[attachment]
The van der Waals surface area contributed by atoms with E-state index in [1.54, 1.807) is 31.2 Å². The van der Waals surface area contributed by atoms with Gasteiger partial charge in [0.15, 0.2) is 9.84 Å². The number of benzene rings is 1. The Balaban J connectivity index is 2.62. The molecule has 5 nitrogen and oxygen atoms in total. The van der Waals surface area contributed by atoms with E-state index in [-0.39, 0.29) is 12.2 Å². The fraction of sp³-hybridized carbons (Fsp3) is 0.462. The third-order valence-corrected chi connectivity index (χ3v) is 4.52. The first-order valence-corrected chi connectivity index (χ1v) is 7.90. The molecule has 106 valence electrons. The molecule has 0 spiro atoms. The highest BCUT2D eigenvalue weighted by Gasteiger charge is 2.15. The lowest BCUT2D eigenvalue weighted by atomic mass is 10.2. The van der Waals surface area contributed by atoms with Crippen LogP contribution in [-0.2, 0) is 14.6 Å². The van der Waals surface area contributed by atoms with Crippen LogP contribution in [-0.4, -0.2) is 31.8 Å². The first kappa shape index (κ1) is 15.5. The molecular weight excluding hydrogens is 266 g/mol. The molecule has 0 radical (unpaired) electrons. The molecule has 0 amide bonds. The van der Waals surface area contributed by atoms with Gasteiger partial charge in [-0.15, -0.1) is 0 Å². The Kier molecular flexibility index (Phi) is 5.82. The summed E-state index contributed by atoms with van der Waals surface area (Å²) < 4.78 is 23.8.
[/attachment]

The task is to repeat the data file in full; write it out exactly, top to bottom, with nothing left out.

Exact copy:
The van der Waals surface area contributed by atoms with E-state index in [1.54, 1.807) is 31.2 Å². The van der Waals surface area contributed by atoms with Gasteiger partial charge in [0.15, 0.2) is 9.84 Å². The number of benzene rings is 1. The Balaban J connectivity index is 2.62. The molecule has 5 nitrogen and oxygen atoms in total. The van der Waals surface area contributed by atoms with E-state index in [-0.39, 0.29) is 12.2 Å². The fraction of sp³-hybridized carbons (Fsp3) is 0.462. The third-order valence-corrected chi connectivity index (χ3v) is 4.52. The first-order valence-corrected chi connectivity index (χ1v) is 7.90. The molecule has 106 valence electrons. The molecule has 0 spiro atoms. The highest BCUT2D eigenvalue weighted by Gasteiger charge is 2.15. The lowest BCUT2D eigenvalue weighted by atomic mass is 10.2. The van der Waals surface area contributed by atoms with Crippen LogP contribution in [-0.2, 0) is 14.6 Å². The van der Waals surface area contributed by atoms with Crippen LogP contribution in [-0.4, -0.2) is 31.8 Å². The first kappa shape index (κ1) is 15.5. The molecular weight excluding hydrogens is 266 g/mol. The molecule has 0 radical (unpaired) electrons. The molecule has 0 amide bonds. The van der Waals surface area contributed by atoms with Gasteiger partial charge in [-0.15, -0.1) is 0 Å². The Kier molecular flexibility index (Phi) is 5.82. The summed E-state index contributed by atoms with van der Waals surface area (Å²) < 4.78 is 23.8.